Summary Short Study:
“A modelling study and investigation into how annual burning on the Walshaw Moor estate may affect high river flows in Hebden Bridge.”
Date: first delivered 24th June, 2016; this version, amended and partly extended, delivered 21st July, 2016.
Author: Dr Nicholas A. Odoni, Honorary Fellow, Department of Geography, Durham University
For (research client): Treesponsibility, 10 Broughton St, HEBDEN BRIDGE, W. Yorkshire, HX7 8JY
Introductory notes/cover points:
(i) in this summary, “WME” means ‘Walshaw Moor Estate’, and likewise “HB”, Hebden Bridge;
ii) further details of assumptions, model set up, results, e are available on request.
AIM: simulate the effects of annual patch burning on the WME; use OVERFLOW1 to generate flow hydrographs at HB; compare peak flows under different burn cases with the base case (control) peak flow; from the results assess whether burns are likely to raise or lower peak flows, and by how much.
MODEL SET UP: use a 50 m source DEM of the whole HB catchment, with the channel network and geometry inferred therefrom; devise a base case ‘Manning map’ – the ‘grass- heather’ case – for the whole of the catchment, comprising a mix of cotton and moor grass species and heather; trees and woodland ignored (omitted) from the modelling; reservoirs assumed to be storage-neutral and to allow unimpeded through passage of water; channels all assumed to be unimpeded and allow free flowing, open passage of water; grips, ditches and drains ignored; bankside areas all assumed to be unimpeded and free flowing; use Natural England images to derive and map the approximate outline and extent of the WME for implementation in the model and simulations.
MAIN RAINFALL-RUNOFF SCENARIO: run the numerical experiment (simulations) as an uncalibrated model application, using a hypothetical rainfall-runoff scenario (no observed data available at the time the work was conducted and during first writing of this Summary); rainfall is assumed as a steady, wet day, based on a multiple of the observed rain at Pickering, North Yorkshire, on Christmas and Boxing Day, 2015; total applied rainfall c. 73 mm over the first 24 hours, and a total c. 82 mm over 29 hrs; prior ground condition assumed to be thoroughly wet following weeks of rainy weather.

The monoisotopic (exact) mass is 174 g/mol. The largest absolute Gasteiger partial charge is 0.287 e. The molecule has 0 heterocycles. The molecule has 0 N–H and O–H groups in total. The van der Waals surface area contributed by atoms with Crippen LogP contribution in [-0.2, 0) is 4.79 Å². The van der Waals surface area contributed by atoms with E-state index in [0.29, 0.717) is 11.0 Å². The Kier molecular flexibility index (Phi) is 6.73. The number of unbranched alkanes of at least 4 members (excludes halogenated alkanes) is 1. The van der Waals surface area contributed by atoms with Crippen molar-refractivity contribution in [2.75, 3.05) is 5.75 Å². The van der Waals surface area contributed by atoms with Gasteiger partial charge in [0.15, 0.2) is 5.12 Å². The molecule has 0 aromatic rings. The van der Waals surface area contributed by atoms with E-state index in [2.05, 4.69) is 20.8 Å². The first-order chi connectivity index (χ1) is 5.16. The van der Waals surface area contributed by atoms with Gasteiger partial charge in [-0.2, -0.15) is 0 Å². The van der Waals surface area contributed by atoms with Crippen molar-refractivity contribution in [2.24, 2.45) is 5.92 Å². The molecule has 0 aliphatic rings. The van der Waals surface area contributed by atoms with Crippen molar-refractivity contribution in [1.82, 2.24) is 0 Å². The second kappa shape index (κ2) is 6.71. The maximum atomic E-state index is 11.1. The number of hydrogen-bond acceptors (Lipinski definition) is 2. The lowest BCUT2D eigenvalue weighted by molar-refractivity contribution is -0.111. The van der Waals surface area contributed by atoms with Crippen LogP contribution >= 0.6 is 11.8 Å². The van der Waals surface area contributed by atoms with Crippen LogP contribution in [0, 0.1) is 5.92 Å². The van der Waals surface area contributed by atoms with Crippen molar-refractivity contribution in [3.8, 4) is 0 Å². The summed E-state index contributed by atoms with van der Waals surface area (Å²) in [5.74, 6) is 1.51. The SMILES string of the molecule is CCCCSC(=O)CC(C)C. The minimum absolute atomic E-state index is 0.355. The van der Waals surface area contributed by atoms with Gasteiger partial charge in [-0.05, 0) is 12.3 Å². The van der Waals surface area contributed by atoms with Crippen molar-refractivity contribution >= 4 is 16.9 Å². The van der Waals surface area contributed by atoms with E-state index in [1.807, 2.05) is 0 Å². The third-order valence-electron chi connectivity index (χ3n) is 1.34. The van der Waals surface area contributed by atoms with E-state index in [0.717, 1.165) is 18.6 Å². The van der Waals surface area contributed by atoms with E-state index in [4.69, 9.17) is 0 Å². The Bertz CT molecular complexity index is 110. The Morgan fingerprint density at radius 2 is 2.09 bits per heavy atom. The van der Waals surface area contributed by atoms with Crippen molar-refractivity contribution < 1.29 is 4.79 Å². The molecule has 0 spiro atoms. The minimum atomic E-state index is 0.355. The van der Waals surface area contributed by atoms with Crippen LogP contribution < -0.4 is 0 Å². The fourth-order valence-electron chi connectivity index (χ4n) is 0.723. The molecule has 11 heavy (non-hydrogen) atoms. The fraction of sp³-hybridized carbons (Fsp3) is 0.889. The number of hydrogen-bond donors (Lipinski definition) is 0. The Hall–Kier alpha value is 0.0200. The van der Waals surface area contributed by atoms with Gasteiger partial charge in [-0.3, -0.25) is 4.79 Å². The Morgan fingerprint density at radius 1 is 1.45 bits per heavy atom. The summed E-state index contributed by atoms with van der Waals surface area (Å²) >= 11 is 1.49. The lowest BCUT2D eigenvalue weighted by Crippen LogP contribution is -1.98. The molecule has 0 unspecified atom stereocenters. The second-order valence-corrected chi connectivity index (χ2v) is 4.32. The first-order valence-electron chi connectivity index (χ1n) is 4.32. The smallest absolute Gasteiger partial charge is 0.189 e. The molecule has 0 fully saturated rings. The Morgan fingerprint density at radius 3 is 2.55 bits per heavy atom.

SIMULATING ‘BURN’ CASES: Manning’s ‘n’ relationships for burnt ground derived using data in Holden et al. (2008)2; segment hillslope3 burns mapped according to the geomorphology of the catchment and structure of the stream network; patch burns mapped as random patches of cells within larger, 250 m x 250 m blocks, these in turn randomly sited in the WME; simulate 1st – burns of each individual segment hillslope; 2nd – burns of 2%, 4%,6% and 8% of the area of the WME; 3rd – long period burns (10-18 yrs) using the same annual percentage burns as before, with burn effect periods of 4, 8 and 12 years, the burn effect declining inverse exponentially as the vegetation recovers; assume vegetation recovers to its previous, unburnt condition at the end of the burn effect period; run replicates of simulations to stabilise variance in results; assume that no over-burning4 is allowed; assume that no burning is allowed in any cells immediately next to streams or water bodies; assume that no burning occurs on any part of the catchment of the Hebden Water outside the boundaries of the WME.
MAIN RESULTS (details available on request):
NOTE: the stage heights are estimates only, being the middle value from a range of stage height calculations at HB based on the supposed hydraulic geometry of the channel there, and ignoring possible backwatering effects during high flows caused by the Hebden Water flowing into the River Calder
- Whole segment hillslopes, tested one at a time.
(a) Burns in 63 of 68 individual segment hillslopes increase flow peaks in HB (mean increase is 0.04 cumecs, 0.1 cm; max. increase 0.146 cumecs, 0.4 cm). (b) There is a clear positive correlation between the hillslope area burnt and the increase in the flow peak (R2 of 0.29, p<<0.001). (c) In the other 5 segment hillslopes, complete burns reduce the peak flow, but the reduction in each case is negligible (<0.003 cumecs, <0.01 cm).
- Grouped patch burns, total area of burns ranging from 2%-8% of the area of the WME. (a) All combinations and spatial arrangements of burn patches raise the peak flow in HB (2% burns, mean increase 0.07 cumecs, 0.2 cm; 4% burns, mean increase 0.15 cumecs, 0.4 cm; 6% burns, mean increase 0.22 cumecs, 0.6 cm; and 8% burns, mean increase 0.30 cumecs,0.8 cm). (b) There is a strong correlation of the total area burned in patches with the increase in the flow peak (R2 of nearly 1.00, p<<0.001).
- Grouped patch burns, 2%-8% annual burn areas as above; burn effect periods lasting 4, 8 and 12 years, but with exponential declining effect as the patch vegetation recovers to its prior, unburnt condition; simulations run for 6 years beyond whole burn effect (vegetation recovery) cycle to explore wider long term effects.